ROUX – EN – Y Bypass

doctor ramana with his patient after her obesity surgery

How Roux-en-y bypass surgery is performed?

In this procedure, a micro pouch is created from the native stomach by firing staplers that divide and seal the walls of the stomach. The micro pouch is then connected to a small intestine limb, known as the alimentary limb, which basically empties the micro pouch of what you eat and drink. If the small bowel were connected as a loop (if you recall high school biology, the small bowel is one tube that lies in several loops), then the patient would have sever and intolerable bilious vomiting (the small bowel contains the bile from the bile duct). Therefore, a specific procedure is created where the part of the bowel that goes to connect with the new stomach pouch does not contain the bile. At the same time, the part of the bowel that carries the bile from the bile duct side is connected further below to that limb. The bile travels through the biliopancreatic limb to join the alimentary limb to form a common channel and helps in digestion of fat and protein. If you cannot understand this, please ask at your consultation and this will be explained in details.

Benefits of Roux-en-y bypass surgery

The bypass results in weight loss due to reduced intake of food (restrictive component) and non-digestion of fat (malabsorptive component). This creates a negative energy balance that helps ensure not just weight loss but also long term weight maintenance. There is, in addition, a massive internal hormonal response to the surgery that leads to remission of diabetes. This is known as the incretin effect. This effect (named after the hormone class called incretins) gives the patient a long term powerful weapon that is effective against metabolic disorders like diabetes mellitus, hypertension, high cholesterol, OSA, Infertility and fatty liver, among several others.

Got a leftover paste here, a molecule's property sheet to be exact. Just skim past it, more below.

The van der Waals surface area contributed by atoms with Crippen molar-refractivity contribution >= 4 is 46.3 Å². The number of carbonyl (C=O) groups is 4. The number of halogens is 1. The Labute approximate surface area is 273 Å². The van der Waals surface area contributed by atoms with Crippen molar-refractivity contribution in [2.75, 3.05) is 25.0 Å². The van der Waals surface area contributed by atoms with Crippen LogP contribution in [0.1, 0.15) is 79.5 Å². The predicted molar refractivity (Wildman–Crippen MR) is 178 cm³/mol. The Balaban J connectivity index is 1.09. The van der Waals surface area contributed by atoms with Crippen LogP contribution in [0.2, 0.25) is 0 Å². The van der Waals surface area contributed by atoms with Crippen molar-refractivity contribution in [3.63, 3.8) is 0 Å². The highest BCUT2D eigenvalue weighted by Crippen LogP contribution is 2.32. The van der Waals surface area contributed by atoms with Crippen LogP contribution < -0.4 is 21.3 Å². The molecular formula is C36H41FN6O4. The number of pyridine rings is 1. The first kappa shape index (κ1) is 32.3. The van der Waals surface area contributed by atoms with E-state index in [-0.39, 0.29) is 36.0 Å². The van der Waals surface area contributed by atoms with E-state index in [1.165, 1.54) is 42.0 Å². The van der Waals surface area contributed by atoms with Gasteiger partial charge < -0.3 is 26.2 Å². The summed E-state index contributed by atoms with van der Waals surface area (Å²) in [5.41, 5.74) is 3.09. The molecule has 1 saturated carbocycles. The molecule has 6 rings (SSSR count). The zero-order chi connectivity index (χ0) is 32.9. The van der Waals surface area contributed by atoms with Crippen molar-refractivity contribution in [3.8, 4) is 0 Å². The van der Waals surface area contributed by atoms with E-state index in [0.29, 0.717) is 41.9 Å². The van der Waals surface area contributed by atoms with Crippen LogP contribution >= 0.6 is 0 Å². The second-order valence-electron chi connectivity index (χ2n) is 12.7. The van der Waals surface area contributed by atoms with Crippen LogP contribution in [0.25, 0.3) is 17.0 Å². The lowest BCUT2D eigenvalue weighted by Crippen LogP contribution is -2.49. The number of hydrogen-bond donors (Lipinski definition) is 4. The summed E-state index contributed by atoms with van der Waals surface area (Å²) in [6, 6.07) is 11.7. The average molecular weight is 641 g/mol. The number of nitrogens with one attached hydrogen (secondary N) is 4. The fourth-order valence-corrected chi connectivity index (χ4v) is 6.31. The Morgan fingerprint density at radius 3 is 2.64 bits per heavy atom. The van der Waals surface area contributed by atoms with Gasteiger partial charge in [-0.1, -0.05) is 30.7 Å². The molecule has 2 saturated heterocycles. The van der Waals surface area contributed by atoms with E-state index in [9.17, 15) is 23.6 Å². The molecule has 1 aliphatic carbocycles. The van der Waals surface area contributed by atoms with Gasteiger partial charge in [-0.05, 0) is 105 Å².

Recovery process after Roux-en-y bypass surgery

Like other bariatric operations, the RNYGB is done by the lap approach, with no big cuts, stitches, or significant pain after operation. Recovery is typically rapid. Post surgery liquids are started a few hours after the surgery and increased in frequency. After the first week, a high protein diet is started. Routine chores like household work, personal care and walking are encouraged immediately after the operation. Abariatric nutritionist is available to guide you throughout your weight loss journey and beyond.

When can you join office? A week would be good, broadly speaking. When can one go to the gym? A couple of weeks to start mobility or therapy would probably be okay, but heavy lifting or straining when one is very obese is not without its downsides of injuries. It might be better to wait till some more weight is lost. Give it a couple of months!

Travel to other cities or a country is another issue. If you travel, you might have problems with keeping your recommended foods available all the time. You might have junk food easily available when you feel hungry, and that is what you might choose by compulsion. If you are travelling back home after surgery, it is a different story. That should be fine.

Remember, any deviation from smooth recovery is a cause for concern. Vomiting, tummy pain, breathlessness or fever and even general uneasiness should lead to an immediate review by your surgeon. Delay is the danger.

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